He rages like a bellowing baboon, evinces the integrity of Joe Isuzu, and shows the self-control of Lindsay Lohan on a bender. He shoots himself in the foot so regularly that his entire presidency may soon have no leg to stand on.
Plenty of smart people now believe Trump will be gone from the Oval Office by Labor Day, either by resignation or impeachment or via Section 4 of the 25th Amendment. It is not an unreasonable assumption.
If that happens – and this is purely hypothetical, not predictive – plenty of pressing questions will suggest themselves. Such as will President Pence emphasize the same policies as Trump? Will Pence completely re-staff the West Wing? Will the public and the media give Pence a honeymoon period?
But the biggest question, right off the bat, will be: Whom will Pence nominate for vice president?
Names that will arise but will not be chosen include Jeb Bush, Paul Ryan, Ted Cruz, Newt Gingrich and Condoleezza Rice. Solid choices who surely will be seriously considered include Scott Walker, Rick Perry, Jim Mattis and Ben Sasse.
But here's both a prediction and a preference: If Trump leaves office, New Hampshire's former attorney general and Sen. Kelly Ayotte will be Pence's choice. And for good reason.
Even though Ayotte lost her bid for re-election last year – she appeared to be dragged down by Trump, who lost by a bigger margin than she did in New Hampshire – her personal favorability ratings remained net positive in the midst of a strongly negative campaign waged against her.
Ayotte is impressive, serious, and knowledgeable, but also likable and approachable. Her background as a prosecutor and her reputation for probity would make her a good counterpoint to the Trump administration's disregard for ordinary norms of behavior. Her embrace, in the Senate, of issues related to the military and homeland security, and her reputation for sober-minded realism in foreign affairs, will play well with Trump's "national-security voters." Trump's blue-collar supporters will also like that she worked across the partisan aisle to focus on boosts for manufacturing workers.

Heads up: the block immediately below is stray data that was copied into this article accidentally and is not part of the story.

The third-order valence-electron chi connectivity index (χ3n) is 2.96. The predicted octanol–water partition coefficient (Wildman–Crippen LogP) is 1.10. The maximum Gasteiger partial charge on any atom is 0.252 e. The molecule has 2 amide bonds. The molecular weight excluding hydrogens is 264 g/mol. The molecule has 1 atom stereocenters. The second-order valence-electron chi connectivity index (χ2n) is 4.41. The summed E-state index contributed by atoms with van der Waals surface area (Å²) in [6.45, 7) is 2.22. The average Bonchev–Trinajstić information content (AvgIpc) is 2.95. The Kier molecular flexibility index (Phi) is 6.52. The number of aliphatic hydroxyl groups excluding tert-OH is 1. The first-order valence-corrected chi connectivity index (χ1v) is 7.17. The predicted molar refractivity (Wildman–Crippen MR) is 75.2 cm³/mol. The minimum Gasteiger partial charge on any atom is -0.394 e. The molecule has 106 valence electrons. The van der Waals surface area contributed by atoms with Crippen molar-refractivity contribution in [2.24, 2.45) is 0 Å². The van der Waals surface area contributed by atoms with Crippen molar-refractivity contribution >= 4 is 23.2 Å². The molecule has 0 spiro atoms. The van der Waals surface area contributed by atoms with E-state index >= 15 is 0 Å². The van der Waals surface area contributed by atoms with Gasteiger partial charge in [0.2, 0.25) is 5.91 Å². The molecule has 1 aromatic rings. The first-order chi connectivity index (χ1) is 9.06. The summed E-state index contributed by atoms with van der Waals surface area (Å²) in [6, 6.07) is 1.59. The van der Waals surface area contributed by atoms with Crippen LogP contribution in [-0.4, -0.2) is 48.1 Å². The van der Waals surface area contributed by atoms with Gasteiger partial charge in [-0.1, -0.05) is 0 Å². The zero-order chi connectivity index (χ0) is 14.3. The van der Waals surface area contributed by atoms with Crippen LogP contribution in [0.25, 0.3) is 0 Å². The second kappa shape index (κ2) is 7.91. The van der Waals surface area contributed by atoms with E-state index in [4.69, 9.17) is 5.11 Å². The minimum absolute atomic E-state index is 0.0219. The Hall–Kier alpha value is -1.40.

As conservative as a New Englander could possibly be while still remaining politically viable – her American Conservative Union rating of 76 is solid – Ayotte has a record puts her in the party's ideological sweet spot, acceptable to almost all factions. Those conservatives who do consider her too moderate will nonetheless be reassured by her perfect pro-life ratings and by her superb work as the Senate "shepherd" for the nomination of conservative Judge Neil Gorsuch to the Supreme Court.
Of course, the political considerations for a mid-term vice president aren't the same – and aren't as immediately overwhelming – as they are when a nominee chooses a campaign running mate. It's not as important to seek geographical or ideological balance or other vote-attracting abilities. Still, for public confidence in an administration, especially for one led by a man not directly elected to the presidency, a sense of "balance" and proportion and complementarity is important. Ayotte offers that to Pence, in spades.
Somewhat younger, somewhat more moderate, somewhat more apt to smile, significantly more expert on military minutia, and of course more directly able to be seen as empathetic with moms and career women than Pence is, Ayotte as Pence's deputy would provide the administration with an attractive, reassuring team to operate the ship of state.
Ayotte also has a becoming way of taking issues quite seriously without taking herself too seriously. Speaking of ships (of state or otherwise), she is famously patient with people garbling the pronunciation of her last name, smiling and saying when asked: "Just remember, it's not a boat, it's a yacht [uh-yotte]."
Kelly uh-yacht and her young family would make excellent inhabitants of the vice president's residence at Washington's Naval Observatory. And the prospect of a Pence-Ayotte administration should make not just the Capital, but all Americans, know that the rough seas of the Trump-storm are abating.
Quin Hillyer (@QuinHillyer) is a contributor to the Washington Examiner's Beltway Confidential blog. He is a former associate editorial page editor for the Washington Examiner.
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